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The Example of Absolom Jones

The Example of Absolom Jones

Today we remember Absalom Jones, one of the most widely-known African-Americans celebrated by the Episcopal Church. Jones was born a slave in 1746, bought his freedom in 1784, and married in 1770. He served as a lay preacher at St. George’s Methodist Episcopal Church from 1784 – 1786 and helped increase the African-American membership tenfold.  

The result of this increase in membership made the white membership uneasy. During a service, ushers tried to remove all African-American members from the main floor to seats in the balcony. This was an act of segregation that Jones, his friend and co-worker Richard Allen, and the black congregants felt so strongly about that they left the church in a body and formed their own congregations. Allen’s group became the Bethel Church (later Mother Bethel African Methodist Episcopal Church). Jones became the Lay Reader and Deacon of the African Episcopal Church of St. Thomas. Jones was ordained an Episcopal priest by Bishop William White in 1802. 

Allen and Jones became the organizers of the Free African Society in 1787. It was an organization dedicated to the social, political, and humanitarian efforts among the blacks, helping widows and orphans, relief for the sick, and aiding with burial expenses.  The organization was instrumental in caring for the black community during the yellow fever epidemic of 1793. Both men are considered to be founding fathers of the free black community.

Jones’s favorite Bible verse is said to have been Galatians 5:1, “For freedom Christ has set us free. Stand firm, therefore, and do not submit again to a yoke of slavery” (NRSV).  Both Jones and Allen continued their work against slavery. They petitioned the Pennsylvania State Legislature in 1799, campaigning for the abolition of slavery. In 1800, they sent a similar petition to the U.S. Congress. Both continued to champion change in both moral and racial arenas. Jones started schools for blacks in Pennsylvania since the state did not support education for them. 

He died on February 13, 1818. Both blacks and whites attended his funeral service, and he was laid to rest in the St. Thomas churchyard.

I wonder what Jones would have thought of the long struggle African-Americans have undergone to achieve equality in even the most basic rights. As I grew up in the South, I saw segregation daily, but didn’t give it much thought since it seemed to be, as the old saying goes, “Just the way it is.” Even though in my hometown, blacks and whites lived side-by-side in many places, churches, and schools, even gas-station restrooms were segregated and quite often inferior in construction and maintenance. It’s taken me many years to learn to see this pattern as utterly wrong, demeaning, and totally hurtful. It has taken a long time even to start to learn to see through others’ eyes, and even now, it isn’t the easiest thing in the world.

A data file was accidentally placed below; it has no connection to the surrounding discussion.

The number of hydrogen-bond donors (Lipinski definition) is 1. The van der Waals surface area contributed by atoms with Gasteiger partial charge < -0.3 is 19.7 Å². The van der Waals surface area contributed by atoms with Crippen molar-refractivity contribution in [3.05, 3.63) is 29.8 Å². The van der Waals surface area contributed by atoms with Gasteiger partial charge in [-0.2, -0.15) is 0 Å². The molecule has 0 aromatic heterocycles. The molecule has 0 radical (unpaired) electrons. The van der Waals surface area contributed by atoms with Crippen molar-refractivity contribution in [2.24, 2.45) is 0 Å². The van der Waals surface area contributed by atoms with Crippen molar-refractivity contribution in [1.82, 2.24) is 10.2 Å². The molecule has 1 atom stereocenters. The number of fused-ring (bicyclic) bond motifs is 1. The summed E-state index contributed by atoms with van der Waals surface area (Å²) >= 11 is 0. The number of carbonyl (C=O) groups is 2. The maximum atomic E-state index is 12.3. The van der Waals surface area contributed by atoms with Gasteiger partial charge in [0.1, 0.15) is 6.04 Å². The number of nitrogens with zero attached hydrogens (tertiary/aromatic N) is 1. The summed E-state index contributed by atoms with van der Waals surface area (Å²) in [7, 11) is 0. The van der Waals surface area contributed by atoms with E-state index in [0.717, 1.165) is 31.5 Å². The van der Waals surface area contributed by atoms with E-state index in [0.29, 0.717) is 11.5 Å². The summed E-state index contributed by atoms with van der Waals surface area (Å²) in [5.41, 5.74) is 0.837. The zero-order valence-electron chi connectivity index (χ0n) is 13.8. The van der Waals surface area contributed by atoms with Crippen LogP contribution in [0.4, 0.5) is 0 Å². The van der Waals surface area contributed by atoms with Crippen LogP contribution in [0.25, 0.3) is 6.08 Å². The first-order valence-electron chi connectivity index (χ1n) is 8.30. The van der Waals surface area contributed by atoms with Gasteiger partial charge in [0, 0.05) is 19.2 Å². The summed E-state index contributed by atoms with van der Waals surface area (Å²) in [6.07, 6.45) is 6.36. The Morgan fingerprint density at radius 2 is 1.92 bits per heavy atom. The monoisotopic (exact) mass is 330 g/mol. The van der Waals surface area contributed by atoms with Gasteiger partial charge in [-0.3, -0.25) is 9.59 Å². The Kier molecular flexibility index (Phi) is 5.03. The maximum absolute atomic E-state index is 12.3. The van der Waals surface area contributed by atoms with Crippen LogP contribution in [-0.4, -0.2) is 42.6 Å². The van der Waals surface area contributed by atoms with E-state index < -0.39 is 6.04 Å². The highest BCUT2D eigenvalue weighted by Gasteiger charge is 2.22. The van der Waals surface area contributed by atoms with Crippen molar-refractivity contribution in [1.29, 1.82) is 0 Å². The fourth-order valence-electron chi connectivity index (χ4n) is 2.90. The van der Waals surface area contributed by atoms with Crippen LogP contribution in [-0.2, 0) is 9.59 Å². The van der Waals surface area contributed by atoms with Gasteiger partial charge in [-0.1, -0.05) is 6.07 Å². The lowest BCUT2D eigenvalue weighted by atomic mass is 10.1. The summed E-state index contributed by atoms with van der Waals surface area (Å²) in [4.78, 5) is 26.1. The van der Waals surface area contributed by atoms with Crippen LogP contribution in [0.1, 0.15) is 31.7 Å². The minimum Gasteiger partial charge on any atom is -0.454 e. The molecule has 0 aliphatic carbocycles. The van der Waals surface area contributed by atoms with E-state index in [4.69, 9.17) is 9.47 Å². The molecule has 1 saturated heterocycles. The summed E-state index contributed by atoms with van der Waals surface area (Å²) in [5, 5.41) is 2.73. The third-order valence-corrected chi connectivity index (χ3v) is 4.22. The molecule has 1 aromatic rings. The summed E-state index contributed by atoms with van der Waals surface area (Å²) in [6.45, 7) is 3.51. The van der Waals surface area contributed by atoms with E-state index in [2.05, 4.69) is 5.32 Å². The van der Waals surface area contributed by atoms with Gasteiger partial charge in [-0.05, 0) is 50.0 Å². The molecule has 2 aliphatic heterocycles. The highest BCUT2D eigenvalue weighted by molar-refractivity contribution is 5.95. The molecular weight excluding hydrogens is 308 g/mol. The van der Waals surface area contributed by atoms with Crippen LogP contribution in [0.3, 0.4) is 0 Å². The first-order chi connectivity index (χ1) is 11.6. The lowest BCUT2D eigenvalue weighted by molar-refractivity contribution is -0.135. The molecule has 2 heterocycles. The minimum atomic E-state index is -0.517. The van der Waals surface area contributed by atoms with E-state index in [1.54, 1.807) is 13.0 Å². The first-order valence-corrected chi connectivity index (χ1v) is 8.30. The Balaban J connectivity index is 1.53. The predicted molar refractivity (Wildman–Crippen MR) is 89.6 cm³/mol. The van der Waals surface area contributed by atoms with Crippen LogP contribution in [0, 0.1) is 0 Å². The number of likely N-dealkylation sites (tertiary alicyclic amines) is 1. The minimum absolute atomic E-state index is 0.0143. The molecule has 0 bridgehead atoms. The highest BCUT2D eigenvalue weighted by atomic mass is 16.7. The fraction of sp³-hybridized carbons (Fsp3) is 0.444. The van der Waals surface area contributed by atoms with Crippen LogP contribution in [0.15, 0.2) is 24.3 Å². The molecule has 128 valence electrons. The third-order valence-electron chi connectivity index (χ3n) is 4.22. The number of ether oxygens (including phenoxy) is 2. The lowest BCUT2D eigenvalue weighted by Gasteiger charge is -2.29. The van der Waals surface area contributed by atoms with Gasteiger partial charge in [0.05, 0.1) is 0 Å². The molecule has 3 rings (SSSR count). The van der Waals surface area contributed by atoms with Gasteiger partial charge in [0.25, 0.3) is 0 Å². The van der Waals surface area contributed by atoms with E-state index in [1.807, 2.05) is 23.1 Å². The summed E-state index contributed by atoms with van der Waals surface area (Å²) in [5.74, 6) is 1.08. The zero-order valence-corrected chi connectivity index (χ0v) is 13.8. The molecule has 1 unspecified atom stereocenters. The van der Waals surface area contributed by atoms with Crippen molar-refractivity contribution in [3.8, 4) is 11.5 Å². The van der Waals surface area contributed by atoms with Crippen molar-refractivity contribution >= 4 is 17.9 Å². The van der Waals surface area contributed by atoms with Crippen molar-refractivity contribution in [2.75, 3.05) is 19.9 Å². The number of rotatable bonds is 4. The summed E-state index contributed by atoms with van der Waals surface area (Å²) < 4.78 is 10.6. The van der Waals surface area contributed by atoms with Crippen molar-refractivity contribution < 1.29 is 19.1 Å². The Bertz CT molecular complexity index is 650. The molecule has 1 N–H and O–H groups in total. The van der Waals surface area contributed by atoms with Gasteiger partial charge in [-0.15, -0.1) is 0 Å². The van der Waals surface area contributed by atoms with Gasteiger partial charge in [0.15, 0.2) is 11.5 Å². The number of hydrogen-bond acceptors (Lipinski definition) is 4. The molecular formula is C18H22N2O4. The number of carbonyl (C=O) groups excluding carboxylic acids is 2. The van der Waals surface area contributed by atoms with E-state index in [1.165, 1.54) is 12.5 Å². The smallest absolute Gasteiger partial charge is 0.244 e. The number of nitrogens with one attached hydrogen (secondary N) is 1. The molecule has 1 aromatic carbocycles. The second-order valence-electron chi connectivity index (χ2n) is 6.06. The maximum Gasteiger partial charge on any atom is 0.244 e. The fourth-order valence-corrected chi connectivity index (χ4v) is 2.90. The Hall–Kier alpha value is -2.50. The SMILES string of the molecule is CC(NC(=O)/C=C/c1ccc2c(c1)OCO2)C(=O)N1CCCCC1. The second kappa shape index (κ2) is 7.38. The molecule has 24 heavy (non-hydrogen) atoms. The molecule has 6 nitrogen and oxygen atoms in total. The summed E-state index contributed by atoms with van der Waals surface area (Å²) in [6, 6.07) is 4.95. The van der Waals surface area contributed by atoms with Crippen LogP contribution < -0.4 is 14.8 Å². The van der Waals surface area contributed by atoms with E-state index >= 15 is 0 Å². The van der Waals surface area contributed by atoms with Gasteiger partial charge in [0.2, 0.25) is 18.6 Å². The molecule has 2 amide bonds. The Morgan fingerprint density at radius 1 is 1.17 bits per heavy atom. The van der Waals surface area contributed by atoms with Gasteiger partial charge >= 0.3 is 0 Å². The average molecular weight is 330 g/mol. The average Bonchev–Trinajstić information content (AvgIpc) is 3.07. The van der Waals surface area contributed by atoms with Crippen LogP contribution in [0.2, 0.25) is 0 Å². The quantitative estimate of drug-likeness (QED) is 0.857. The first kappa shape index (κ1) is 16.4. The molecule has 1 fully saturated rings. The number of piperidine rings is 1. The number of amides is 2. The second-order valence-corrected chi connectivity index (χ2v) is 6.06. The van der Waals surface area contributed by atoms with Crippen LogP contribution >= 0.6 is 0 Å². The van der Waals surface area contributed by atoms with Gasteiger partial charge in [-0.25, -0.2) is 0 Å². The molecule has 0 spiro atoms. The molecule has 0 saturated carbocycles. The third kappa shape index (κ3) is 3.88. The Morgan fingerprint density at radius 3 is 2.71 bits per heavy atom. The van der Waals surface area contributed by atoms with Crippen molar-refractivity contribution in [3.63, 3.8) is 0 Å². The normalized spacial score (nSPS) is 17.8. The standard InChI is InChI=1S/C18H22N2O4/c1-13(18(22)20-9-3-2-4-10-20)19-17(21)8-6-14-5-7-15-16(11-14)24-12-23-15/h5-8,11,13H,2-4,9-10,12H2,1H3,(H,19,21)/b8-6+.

I do have to keep in mind the verse that Jones embodied. It certainly is one that Christians don’t hear often enough. Slavery of various kinds are still widespread throughout our world: homelessness, addiction, sexual trafficking, suppression of human rights – all are forms of slavery, and there are lots more. We just have to think about them more often and with more follow-up action. Sometimes even religion can be slavery. I have to really think about that one, especially since I see more of it (or as I perceive it). 

Christ has set us free so that we can stand firm against slavery. Sin is undoubtedly slavery, as much as we hate hearing it said. How often do we think about the things we do being hurtful to others before we act or say the words? Perhaps that is the problem of sin – it is often relatively easy to ignore the consequences. 

Today we remember Absalom Jones, one of the most widely-known African-Americans celebrated by the Episcopal Church. Jones was born a slave in 1746, bought his freedom in 1784, and married in 1770. He served as a lay preacher at St. George’s Methodist Episcopal Church from 1784 – 1786 and helped increase the African-American membership tenfold.  

The result of this increase in membership made the white membership uneasy. During a service, ushers tried to remove all African-American members from the main floor to seats in the balcony. This was an act of segregation that Jones, his friend and co-worker Richard Allen, and the black congregants felt so strongly about that they left the church in a body and formed their own congregations. Allen’s group became the Bethel Church (later Mother Bethel African Methodist Episcopal Church). Jones became the Lay Reader and Deacon of the African Episcopal Church of St. Thomas. Jones was ordained an Episcopal priest by Bishop William White in 1802.